[0048] The jack inserts 36, 38 include electrical contacts 133 corresponding to each of the ports 148-151. The contacts 133 include tails 134 that project rearwardly from each of the jack inserts 36, 38. When the jack inserts 36, 38 are inserted within the jack mount 35, the tails 134 of the contacts 133 slide within the sockets 136 of the jack mount 34 to provide electrical connections between the module circuit board 130 and the jack inserts 36, 38. When the jack inserts 36, 38 are removed from the jack mount 35, the jack inserts 36, 38 are electrically disconnected from the module circuit board 130 of the jack module 34.

[0049] As best shown in FIG. 6, the front face 140 of the jack inserts 36, 38 is generally planar and defines, the out port 148, the monitor-out port 149, the in port 150, the monitor-in port 151, and the LED port 152. With reference to the odd jack inserts 36, the monitor-out port 149 a is spaced a first spacing S1a from the out port 148 a. The out port 148 a is spaced a second spacing S2a from the in port 150 a. The in port 150 a is space a third spacing S3a from the monitor in port 151 a. In the preferred embodiment, the third spacing S3a is greater than the first spacing S1a; more preferably, the third spacing S3a is greater than both the first spacing S1a and the second spacing S2a; most preferably, the third spacing S3a is greater than first spacing S1a and the first spacing S1a is greater than the second spacing S2a.

[0050] With reference to the even jack inserts 38, it will be appreciated that the ports 148 b-152 b are arranged in a different pattern than the ports 148 a-152 a. For example, a larger spacing exists between the monitor-out port 149 b and the out port 148 b of even jack inserts 36 as compared to the monitor out port 149 a and the out port 148 a of the odd jack inserts 38. Additionally, a reduced spacing exists between the in port 150 b and the monitor-in port 151 b as compared to the in port 150 a and the monitor in port 151 a. More specifically, the monitor-out port 149 b is spaced a first spacing Sib from the out port 148 b. The out port 148 b is spaced a second spacing S2b from the in port 150 b. The in port 150 b is spaced a third spacing S3b from the monitor-in port 151 b. In the preferred embodiment, the first spacing S1b is greater than the third spacing S3b; more preferably, the first spacing S1b is greater than both the third spacing S3b and the second spacing S2b; most preferably, the first spacing S1b is greater than third spacing S3b and the third spacing S3b is greater than the second spacing S2b.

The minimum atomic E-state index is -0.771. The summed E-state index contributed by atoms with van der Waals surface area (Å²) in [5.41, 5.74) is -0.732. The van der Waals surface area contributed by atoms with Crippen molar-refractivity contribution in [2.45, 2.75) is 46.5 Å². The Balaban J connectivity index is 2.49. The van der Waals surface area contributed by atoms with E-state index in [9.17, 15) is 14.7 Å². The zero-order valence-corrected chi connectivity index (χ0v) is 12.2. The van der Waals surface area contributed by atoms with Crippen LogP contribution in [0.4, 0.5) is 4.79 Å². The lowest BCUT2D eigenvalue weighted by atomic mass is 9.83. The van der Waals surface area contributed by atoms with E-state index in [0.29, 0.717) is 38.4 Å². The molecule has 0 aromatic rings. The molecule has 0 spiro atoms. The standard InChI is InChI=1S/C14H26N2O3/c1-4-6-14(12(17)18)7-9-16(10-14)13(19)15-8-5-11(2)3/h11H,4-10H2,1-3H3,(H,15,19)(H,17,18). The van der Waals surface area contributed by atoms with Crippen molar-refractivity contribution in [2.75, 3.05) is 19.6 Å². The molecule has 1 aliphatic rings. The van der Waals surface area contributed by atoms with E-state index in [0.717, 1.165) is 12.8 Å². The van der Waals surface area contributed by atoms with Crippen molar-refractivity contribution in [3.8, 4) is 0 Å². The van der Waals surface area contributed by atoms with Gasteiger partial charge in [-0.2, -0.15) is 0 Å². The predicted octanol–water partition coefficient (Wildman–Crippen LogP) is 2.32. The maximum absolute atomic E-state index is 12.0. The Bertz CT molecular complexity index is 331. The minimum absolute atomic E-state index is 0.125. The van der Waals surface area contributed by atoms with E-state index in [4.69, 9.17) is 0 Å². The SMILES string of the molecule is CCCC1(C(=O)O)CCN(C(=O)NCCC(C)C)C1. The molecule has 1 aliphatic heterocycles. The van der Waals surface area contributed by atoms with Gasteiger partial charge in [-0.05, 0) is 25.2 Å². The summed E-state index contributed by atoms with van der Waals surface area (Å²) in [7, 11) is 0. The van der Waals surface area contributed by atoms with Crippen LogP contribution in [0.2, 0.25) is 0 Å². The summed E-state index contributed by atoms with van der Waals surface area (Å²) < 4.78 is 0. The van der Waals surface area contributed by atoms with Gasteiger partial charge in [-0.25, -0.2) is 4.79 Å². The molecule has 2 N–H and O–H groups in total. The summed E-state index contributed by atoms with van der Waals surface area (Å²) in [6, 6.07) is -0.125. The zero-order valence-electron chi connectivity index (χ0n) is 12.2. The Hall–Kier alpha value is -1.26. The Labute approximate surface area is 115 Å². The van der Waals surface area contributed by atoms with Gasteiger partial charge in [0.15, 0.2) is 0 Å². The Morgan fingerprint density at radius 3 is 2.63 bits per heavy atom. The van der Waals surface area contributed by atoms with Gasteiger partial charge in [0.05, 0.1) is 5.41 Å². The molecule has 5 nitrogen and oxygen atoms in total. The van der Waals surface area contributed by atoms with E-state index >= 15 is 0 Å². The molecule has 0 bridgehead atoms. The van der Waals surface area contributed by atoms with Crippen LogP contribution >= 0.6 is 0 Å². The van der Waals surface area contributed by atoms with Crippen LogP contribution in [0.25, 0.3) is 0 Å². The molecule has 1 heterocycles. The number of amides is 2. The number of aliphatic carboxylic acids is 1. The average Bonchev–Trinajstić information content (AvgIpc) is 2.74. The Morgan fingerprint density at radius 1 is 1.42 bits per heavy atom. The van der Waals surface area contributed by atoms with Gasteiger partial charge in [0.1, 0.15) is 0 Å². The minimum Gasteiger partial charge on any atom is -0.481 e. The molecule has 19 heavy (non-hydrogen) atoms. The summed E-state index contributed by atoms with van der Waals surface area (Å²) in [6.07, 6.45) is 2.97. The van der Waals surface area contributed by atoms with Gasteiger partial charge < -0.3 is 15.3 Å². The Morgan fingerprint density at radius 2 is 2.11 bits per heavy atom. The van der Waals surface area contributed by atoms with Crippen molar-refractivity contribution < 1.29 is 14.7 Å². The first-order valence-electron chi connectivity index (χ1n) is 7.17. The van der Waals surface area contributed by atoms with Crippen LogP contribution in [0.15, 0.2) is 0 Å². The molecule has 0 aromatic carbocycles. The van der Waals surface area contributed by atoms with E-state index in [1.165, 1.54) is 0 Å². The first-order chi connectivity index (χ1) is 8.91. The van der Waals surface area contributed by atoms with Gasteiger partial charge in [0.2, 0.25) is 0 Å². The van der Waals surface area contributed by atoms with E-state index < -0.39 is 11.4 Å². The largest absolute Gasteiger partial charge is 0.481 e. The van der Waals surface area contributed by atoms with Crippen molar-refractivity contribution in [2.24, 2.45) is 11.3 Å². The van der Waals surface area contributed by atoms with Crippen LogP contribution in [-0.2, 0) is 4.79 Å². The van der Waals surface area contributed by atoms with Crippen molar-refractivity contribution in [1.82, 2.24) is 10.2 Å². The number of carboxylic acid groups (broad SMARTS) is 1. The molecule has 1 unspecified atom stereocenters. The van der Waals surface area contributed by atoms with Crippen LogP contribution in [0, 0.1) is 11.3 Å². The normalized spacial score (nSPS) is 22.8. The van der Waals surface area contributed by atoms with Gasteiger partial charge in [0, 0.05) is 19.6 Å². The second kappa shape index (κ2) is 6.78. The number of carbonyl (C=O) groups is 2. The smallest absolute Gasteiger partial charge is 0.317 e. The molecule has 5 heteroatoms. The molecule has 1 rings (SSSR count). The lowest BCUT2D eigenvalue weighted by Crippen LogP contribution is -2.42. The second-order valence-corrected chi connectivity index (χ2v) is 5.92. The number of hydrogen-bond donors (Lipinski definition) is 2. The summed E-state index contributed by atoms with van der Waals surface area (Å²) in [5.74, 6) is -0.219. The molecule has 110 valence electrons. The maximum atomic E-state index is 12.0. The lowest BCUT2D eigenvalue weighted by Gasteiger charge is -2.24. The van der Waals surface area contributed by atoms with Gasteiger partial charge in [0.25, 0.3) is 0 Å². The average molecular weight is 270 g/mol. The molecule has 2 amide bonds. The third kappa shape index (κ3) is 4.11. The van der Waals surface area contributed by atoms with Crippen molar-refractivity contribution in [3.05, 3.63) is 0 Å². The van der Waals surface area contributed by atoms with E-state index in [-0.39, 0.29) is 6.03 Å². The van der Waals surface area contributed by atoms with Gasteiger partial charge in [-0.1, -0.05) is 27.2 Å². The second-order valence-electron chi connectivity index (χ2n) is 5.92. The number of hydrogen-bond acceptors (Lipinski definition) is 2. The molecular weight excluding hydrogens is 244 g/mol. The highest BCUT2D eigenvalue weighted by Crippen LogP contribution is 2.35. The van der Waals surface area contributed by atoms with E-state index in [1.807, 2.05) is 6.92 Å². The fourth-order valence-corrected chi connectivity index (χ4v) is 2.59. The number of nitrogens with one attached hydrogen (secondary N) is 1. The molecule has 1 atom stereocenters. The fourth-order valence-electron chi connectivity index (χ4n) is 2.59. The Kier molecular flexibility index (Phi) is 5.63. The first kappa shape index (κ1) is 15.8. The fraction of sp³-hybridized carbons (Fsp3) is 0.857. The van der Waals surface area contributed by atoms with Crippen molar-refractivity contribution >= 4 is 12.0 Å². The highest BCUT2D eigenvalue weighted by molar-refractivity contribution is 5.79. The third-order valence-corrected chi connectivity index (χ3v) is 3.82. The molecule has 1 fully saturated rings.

[0051] As illustrated in FIG. 6, the out port 148 a and the in port 150 a of the odd jack inserts 36 are positioned or aligned with the first spacings S1b of the even jack inserts 38. Likewise, the out port 148 b and the in port 150 b of the even jack inserts 38 are positioned or aligned with the third spacings S3a of the odd jack inserts 36. This staggering configuration, in combination with the rear access, is one aspect of the disclosed system contributing to the high circuit density feature of the present invention.

[0052] Referring now to FIG. 7A, a circuit schematic of one of the jack inserts 36, 38 in relation to the rear access configuration of the chassis 32 is illustrated. As shown, the electrical contacts of the jack inserts 36, 38 include a voltage contact −48V, tracer lamp contact TL, and return contact RET corresponding to an LED circuit. The electrical contacts also include tip springs T and ring springs R corresponding to the monitor-in and monitor-out ports. The electrical contacts further include a tip-in contact TI, ring-in contact RI, cross-connect tip-in contact XTI, and cross-connect ring-in contact XRI corresponding to the in port. The electrical contacts further include a tip-out contact TO, ring-out contact RO, cross-connect tip-out contact XTO, and cross-connect ring-out contact XRO corresponding to the out port. The contacts operate in the same manner described in U.S. Pat. No. 6,116,961 that was previously incorporated by reference. The contacts TI, RI, XTI and XRI and the contacts TO, RO, XTO and XRO include “normal” springs that cooperate to define normally “through” or normally “closed” switches that provide electrical pathways between the cross-connect field 40 and the IN/OUT field 42 in the absence of a plug.

[0053] In particular, first and second circuit board sections 130, 120 (see FIG. 4) include tracings 190 that electrically connect termination structures 44 of the IN/OUT field 42 to the contacts TI, RI, TO and RO of the jack inserts 36,38. The circuit board sections 130, 120 also include tracings 192 that provide electrical connections between termination structures 44 of the cross-connect field 40 and contacts XTI, RTI, XTO and XRO of the jack inserts 36, 38. Additionally, the circuit board sections 130, 120 include tracings 194 that electrically connect the tracings 190 to the MONITOR ports of the jack inserts 36, 38.

[0054] Further, as illustrated schematically, the circuit board sections 130, 120 include tracing 196 for connecting a sleeve ground pin (not shown) to the sleeve ground contact SG of the jack inserts 36, 38; tracing 198 for connecting a tracer lamp pin of the cross-connect field 40 to the tracer lamp contacts TL of the jack inserts 36, 38; tracing 200 for connecting a power pin (not shown) to the voltage contact 48V of the jack inserts 36, 38; and tracing 202 for connecting a power return pin (not shown) to the return contact RET of the jack inserts 36, 38.